The Twilight Zone (1985 — 1989)

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The Twilight Zone
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TitleThe Twilight Zone
Year1985 — 1989
CountryCanada, United Kingdom, USA
GenreScience Fiction (TV Shows)
FranchiseTwilight Zone (1959 - 2003)
Run Time45 min
Director

The Twilight Zone is an anthology television series which was produced from 1985 to 1989. It is the first of three revivals of Rod Serling’s acclaimed 1959–64 television series, and like the original it featured stories in a variety of speculative fiction, commonly featuring characters from a seemingly normal world stumbling into paranormal circumstances. Unlike the original, however, most episodes contained multiple self-contained stories instead of just one. The voice-over narrations were still present, but were not a regular feature as they were in the original series; some episodes had only an opening narration, some had only a closing narration, and some had no narration at all. The multi-segment format liberated the series from the usual time constraints of episodic television, allowing stories ranging in length from 8-minute quickies to 40-minute mini-movies. The series ran for two seasons on CBS before producing a final season for syndication.

After the original Twilight Zone series ended in 1964, Rod Serling sold the rights to the series to CBS, which allowed for a revival of the show by the network. As an in-house production, they stood to earn more money producing The Twilight Zone than they could by purchasing a new series produced by an outside company. Even so, the network was slow to consider a revival, shooting down offers from the original production team of Rod Serling and Buck Houghton and later from American filmmaker Francis Ford Coppola. Their hesitation stemmed from concerns familiar to the original series: The Twilight Zone had never been the breakaway hit CBS wanted, so they should not expect it to do better in a second run. “We were looking at the success of the original series in syndication and the enormous popularity of the Steven Spielberg films,” said CBS program chief Harvey Shepard. “Many of them (such as E.T. or Poltergeist) deal with elements of the show. Perhaps the public is ready for it again.”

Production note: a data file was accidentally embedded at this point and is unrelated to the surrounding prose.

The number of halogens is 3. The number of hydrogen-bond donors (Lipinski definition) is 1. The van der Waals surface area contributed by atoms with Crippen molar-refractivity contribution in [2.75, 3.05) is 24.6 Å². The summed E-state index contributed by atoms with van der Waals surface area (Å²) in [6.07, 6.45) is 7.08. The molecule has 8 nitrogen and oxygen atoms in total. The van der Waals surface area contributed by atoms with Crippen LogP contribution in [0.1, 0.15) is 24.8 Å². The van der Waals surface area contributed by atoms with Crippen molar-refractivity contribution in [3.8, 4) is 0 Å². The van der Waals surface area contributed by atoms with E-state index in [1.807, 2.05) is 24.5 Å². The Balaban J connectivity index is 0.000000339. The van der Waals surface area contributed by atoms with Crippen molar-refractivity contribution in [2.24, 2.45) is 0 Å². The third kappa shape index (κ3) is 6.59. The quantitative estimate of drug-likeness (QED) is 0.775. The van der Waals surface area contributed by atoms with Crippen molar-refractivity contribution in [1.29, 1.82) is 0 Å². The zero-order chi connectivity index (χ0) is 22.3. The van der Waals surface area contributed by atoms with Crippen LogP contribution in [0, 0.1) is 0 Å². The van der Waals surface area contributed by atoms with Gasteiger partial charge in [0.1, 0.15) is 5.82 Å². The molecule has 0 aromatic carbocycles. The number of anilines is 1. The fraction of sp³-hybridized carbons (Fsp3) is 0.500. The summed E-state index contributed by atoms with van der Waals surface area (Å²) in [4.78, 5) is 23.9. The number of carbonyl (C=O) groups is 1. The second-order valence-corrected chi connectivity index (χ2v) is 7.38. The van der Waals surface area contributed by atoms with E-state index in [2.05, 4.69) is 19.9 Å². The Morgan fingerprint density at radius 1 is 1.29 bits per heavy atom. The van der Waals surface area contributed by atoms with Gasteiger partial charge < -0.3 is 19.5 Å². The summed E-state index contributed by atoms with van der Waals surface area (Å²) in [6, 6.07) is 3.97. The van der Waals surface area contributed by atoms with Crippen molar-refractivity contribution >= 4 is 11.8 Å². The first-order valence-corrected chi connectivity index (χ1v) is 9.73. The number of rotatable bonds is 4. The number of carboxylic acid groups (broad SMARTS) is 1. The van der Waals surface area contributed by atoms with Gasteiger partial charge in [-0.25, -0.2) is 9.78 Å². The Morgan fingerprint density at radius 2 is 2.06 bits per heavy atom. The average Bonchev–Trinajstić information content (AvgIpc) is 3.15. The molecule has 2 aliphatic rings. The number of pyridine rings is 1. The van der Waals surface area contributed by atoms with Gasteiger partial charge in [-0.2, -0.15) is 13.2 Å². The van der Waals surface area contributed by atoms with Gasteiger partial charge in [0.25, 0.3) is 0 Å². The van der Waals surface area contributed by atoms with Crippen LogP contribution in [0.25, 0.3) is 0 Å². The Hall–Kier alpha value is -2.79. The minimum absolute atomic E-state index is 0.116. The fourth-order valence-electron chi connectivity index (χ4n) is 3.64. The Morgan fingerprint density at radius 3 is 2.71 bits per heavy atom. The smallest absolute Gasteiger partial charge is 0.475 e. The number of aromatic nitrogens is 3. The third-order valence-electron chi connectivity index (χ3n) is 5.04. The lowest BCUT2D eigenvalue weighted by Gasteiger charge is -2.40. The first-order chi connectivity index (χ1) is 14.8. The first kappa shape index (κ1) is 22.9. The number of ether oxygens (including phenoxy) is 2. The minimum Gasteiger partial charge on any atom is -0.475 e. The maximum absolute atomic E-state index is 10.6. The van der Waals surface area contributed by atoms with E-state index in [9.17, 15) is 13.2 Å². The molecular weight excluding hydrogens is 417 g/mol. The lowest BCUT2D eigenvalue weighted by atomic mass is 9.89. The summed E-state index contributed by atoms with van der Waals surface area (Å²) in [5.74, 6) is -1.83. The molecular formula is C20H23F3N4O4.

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Date of download: 2015-11-11T17:22:34+00:00

The Twilight Zone
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Show ↓ Amazon
Cast:

Charles Aidman Charles Aidman
Narrator (1-2)
Robin Ward Robin Ward
Narrator (3)

The Twilight Zone is an anthology television series which was produced from 1985 to 1989. It is the first of three revivals of Rod Serling’s acclaimed 1959–64 television series, and like the original it featured stories in a variety of speculative fiction, commonly featuring characters from a seemingly normal world stumbling into paranormal circumstances. Unlike the original, however, most episodes contained multiple self-contained stories instead of just one. The voice-over narrations were still present, but were not a regular feature as they were in the original series; some episodes had only an opening narration, some had only a closing narration, and some had no narration at all. The multi-segment format liberated the series from the usual time constraints of episodic television, allowing stories ranging in length from 8-minute quickies to 40-minute mini-movies. The series ran for two seasons on CBS before producing a final season for syndication.

After the original Twilight Zone series ended in 1964, Rod Serling sold the rights to the series to CBS, which allowed for a revival of the show by the network. As an in-house production, they stood to earn more money producing The Twilight Zone than they could by purchasing a new series produced by an outside company. Even so, the network was slow to consider a revival, shooting down offers from the original production team of Rod Serling and Buck Houghton and later from American filmmaker Francis Ford Coppola. Their hesitation stemmed from concerns familiar to the original series: The Twilight Zone had never been the breakaway hit CBS wanted, so they should not expect it to do better in a second run. “We were looking at the success of the original series in syndication and the enormous popularity of the Steven Spielberg films,” said CBS program chief Harvey Shepard. “Many of them (such as E.T. or Poltergeist) deal with elements of the show. Perhaps the public is ready for it again.”

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